Monday, December 10, 2012

Cover Your Tracks

For those of us that remember Mark, one of our past designers, I think most of us remember him laboring over a rendering with a pile of colored pens by his side.  I remember him telling me a four color combination to get just the right tone for the grass on a rendering we were working on together.  We are talking about four layers of different greens in a specific order over broad areas...

Once, in our third floor’s back room when it was still used as a model making studio, Mark was working on the models of a pedestrian bridge.  If you’ve seen the model, you know it is the brightest shade of yellow-orange imaginable.  As would be expected, Mark had dozens of bottles of ink open while he was staining bass wood members in order to erect the bridge in model form.  He was using the cotton swabs to do the staining and, unfortunately dropped one loaded with ink on the newly installed carpet.  But it gets worse.

He failed to notice that he dropped it and stepped on it, impregnating the carpet even further.  And yet it gets worse.  The swab stuck to his shoe and Mark walked circles around the table in order to access and view the model from every angle.  Needless to say, when Mark finally noticed, he was upset with himself.  The ink would prove to be permanent, but what could be done?  It was a model making studio, and luckily not a very public area.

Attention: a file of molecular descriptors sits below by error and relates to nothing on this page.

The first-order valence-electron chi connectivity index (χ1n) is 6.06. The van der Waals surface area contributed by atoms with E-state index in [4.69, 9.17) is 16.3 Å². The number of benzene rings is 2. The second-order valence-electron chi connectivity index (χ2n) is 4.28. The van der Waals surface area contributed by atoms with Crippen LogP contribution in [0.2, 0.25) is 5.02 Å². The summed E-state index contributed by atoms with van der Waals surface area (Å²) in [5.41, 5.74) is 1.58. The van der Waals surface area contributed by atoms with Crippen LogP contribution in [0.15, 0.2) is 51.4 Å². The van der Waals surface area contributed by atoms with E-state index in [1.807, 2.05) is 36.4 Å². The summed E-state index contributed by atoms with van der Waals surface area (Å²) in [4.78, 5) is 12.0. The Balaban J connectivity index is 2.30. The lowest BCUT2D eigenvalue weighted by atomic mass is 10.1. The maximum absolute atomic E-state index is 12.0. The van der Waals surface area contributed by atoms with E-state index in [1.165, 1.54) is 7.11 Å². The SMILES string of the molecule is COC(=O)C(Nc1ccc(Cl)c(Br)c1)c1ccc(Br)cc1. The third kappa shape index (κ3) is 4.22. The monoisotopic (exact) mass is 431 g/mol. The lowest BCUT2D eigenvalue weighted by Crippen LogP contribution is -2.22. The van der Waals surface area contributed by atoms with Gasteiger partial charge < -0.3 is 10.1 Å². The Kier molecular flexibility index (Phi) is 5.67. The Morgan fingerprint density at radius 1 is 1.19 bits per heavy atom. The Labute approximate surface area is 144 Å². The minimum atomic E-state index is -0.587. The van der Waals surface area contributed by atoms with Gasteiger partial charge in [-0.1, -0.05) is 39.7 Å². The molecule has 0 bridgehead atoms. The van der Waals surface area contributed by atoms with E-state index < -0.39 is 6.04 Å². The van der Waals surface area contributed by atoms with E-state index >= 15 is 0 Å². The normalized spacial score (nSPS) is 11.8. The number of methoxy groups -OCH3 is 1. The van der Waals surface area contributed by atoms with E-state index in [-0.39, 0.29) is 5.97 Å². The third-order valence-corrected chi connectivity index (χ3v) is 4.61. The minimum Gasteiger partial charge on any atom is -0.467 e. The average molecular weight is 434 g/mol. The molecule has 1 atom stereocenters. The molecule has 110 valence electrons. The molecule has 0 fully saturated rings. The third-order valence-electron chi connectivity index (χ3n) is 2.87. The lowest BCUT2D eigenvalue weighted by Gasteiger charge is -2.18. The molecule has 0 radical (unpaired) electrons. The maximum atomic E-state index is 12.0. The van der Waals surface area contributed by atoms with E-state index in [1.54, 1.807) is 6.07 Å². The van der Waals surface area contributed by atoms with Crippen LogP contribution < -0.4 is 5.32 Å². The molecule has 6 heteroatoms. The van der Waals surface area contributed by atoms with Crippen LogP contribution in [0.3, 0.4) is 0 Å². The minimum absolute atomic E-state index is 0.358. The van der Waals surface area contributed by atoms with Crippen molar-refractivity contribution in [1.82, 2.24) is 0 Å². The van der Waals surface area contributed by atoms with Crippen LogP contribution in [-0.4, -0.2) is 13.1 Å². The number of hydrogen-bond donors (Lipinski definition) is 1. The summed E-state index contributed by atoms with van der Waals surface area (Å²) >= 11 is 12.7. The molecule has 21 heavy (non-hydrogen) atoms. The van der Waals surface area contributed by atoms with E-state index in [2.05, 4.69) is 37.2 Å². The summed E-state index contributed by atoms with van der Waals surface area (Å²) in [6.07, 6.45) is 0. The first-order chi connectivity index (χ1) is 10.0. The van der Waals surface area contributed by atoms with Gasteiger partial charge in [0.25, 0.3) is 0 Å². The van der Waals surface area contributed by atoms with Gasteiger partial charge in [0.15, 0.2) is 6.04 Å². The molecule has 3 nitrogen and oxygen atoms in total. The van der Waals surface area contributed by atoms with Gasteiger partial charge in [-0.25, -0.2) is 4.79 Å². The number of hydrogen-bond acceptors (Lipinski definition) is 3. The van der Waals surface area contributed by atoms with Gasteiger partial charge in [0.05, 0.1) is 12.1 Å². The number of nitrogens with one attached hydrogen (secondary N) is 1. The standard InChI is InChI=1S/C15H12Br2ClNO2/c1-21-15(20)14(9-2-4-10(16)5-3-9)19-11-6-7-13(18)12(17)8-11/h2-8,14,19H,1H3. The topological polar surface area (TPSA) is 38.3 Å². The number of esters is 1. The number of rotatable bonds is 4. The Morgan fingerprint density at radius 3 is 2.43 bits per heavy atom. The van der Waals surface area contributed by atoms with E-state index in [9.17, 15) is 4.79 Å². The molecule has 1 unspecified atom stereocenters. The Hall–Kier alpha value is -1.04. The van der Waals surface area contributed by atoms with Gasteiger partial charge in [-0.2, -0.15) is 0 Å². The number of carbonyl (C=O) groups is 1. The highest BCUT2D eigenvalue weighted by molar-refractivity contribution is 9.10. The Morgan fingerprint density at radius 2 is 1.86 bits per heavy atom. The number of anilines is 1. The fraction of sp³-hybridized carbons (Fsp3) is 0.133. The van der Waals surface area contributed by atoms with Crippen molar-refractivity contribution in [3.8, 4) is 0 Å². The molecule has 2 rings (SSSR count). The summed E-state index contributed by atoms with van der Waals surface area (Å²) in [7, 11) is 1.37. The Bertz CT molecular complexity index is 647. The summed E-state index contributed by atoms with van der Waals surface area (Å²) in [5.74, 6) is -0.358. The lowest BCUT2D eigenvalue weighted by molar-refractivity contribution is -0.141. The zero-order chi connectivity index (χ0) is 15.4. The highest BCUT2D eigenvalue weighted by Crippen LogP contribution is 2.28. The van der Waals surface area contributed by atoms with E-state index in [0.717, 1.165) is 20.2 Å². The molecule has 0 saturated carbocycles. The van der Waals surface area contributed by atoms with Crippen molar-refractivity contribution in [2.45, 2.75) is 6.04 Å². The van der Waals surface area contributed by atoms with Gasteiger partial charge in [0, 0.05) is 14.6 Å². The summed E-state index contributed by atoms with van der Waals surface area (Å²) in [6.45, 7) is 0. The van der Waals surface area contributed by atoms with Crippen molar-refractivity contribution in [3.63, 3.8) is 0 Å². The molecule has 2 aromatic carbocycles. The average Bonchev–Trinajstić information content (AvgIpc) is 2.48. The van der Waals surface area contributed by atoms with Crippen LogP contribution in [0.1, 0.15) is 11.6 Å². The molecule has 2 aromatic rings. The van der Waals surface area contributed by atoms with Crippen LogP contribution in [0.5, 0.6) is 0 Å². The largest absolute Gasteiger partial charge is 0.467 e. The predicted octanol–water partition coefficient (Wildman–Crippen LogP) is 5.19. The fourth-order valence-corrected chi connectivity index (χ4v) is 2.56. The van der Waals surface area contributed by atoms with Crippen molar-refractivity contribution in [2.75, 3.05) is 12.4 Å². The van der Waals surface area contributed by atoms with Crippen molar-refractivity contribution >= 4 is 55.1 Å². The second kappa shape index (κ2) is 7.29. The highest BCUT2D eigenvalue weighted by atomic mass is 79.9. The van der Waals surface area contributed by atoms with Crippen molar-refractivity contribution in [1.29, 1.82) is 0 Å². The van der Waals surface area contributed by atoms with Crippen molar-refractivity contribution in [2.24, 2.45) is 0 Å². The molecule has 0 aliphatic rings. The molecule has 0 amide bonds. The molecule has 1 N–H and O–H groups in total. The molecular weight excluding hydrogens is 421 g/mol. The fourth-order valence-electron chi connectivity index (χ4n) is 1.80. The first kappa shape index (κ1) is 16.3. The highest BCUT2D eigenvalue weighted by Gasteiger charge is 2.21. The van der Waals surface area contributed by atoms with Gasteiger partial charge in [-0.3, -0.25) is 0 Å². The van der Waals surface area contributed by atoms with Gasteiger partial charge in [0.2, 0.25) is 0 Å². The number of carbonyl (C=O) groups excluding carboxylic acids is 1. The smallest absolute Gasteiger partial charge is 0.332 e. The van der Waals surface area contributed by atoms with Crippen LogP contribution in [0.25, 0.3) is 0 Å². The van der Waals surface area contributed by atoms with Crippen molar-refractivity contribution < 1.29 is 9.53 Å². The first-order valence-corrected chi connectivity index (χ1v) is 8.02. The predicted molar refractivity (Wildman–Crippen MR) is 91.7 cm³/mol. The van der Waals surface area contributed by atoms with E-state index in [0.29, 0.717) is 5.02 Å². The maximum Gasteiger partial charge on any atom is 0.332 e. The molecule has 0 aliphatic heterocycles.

If you wait long enough, even the most embarrassing and distressful situations will blow over.  Eventually, the model table was removed and replaced with work stations that covered the stains.  I don’t know if I could find the stains if I tried now.  In time, something will always cover your tracks.

And here is a link to some video by our local TV network on the very last gingerbread display in our current office before we move.

Saturday, December 1, 2012

Out Damn Spot

As a summer intern, I was helping to color some boards for a big presentation for the biggest project RLPS had ever had to that point.  The team was leaving for the airport in the next several minutes, so you can imagine the flurry of activity.  In my haste to get the boards done, I was refilling a pen with ink too close to one of the boards that was nearly completed.  I squeezed a little too hard on the refill bottle and a drop of ink rolled down the barrel of the pen and splattered on the top right hand corner of the nearly completed board.

My heart felt like it was stuck in my throat.  As my mind fast forwarded to the moments ahead, I saw my self re-coloring the board while the partners stood around me in circle yelling obscenities at me.  To my complete surprise, though, the partner I was working with tore off a piece of White Out tape and covered up the stain in one fluid motion.  After continuing to apologize, Craig assured me no one would ever notice.

Over the next fifteen-plus years, I’ve learned you are not measured by the mistakes that you make, but rather on the way you handle the situations that result from your mistakes.  When the trip to Florida was done, no one came back complaining about the spot of ink on that one presentation board.